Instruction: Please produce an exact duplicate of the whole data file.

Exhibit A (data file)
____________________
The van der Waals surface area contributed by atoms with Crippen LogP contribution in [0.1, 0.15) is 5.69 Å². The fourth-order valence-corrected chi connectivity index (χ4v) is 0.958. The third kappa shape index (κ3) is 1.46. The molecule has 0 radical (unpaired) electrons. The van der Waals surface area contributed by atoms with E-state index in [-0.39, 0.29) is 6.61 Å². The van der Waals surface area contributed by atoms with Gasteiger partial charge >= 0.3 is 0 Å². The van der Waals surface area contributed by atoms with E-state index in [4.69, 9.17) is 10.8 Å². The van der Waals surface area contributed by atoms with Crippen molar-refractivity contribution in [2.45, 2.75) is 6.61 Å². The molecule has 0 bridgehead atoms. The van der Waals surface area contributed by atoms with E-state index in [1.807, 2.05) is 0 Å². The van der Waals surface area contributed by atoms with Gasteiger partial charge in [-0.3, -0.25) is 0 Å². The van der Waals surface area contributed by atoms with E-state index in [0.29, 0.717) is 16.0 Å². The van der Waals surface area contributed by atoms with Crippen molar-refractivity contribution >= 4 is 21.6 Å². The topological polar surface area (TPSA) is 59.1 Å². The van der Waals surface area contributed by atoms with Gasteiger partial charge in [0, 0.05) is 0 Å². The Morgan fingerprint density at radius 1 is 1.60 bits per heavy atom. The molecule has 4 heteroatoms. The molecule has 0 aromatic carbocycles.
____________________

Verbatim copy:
The van der Waals surface area contributed by atoms with Crippen LogP contribution in [0.1, 0.15) is 5.69 Å². The fourth-order valence-corrected chi connectivity index (χ4v) is 0.958. The third kappa shape index (κ3) is 1.46. The molecule has 0 radical (unpaired) electrons. The van der Waals surface area contributed by atoms with E-state index in [-0.39, 0.29) is 6.61 Å². The van der Waals surface area contributed by atoms with Gasteiger partial charge >= 0.3 is 0 Å². The van der Waals surface area contributed by atoms with E-state index in [4.69, 9.17) is 10.8 Å². The van der Waals surface area contributed by atoms with Crippen molar-refractivity contribution in [2.45, 2.75) is 6.61 Å². The molecule has 0 bridgehead atoms. The van der Waals surface area contributed by atoms with E-state index in [1.807, 2.05) is 0 Å². The van der Waals surface area contributed by atoms with Gasteiger partial charge in [-0.3, -0.25) is 0 Å². The van der Waals surface area contributed by atoms with E-state index in [0.29, 0.717) is 16.0 Å². The van der Waals surface area contributed by atoms with Crippen molar-refractivity contribution >= 4 is 21.6 Å². The topological polar surface area (TPSA) is 59.1 Å². The van der Waals surface area contributed by atoms with Gasteiger partial charge in [0, 0.05) is 0 Å². The Morgan fingerprint density at radius 1 is 1.60 bits per heavy atom. The molecule has 4 heteroatoms. The molecule has 0 aromatic carbocycles.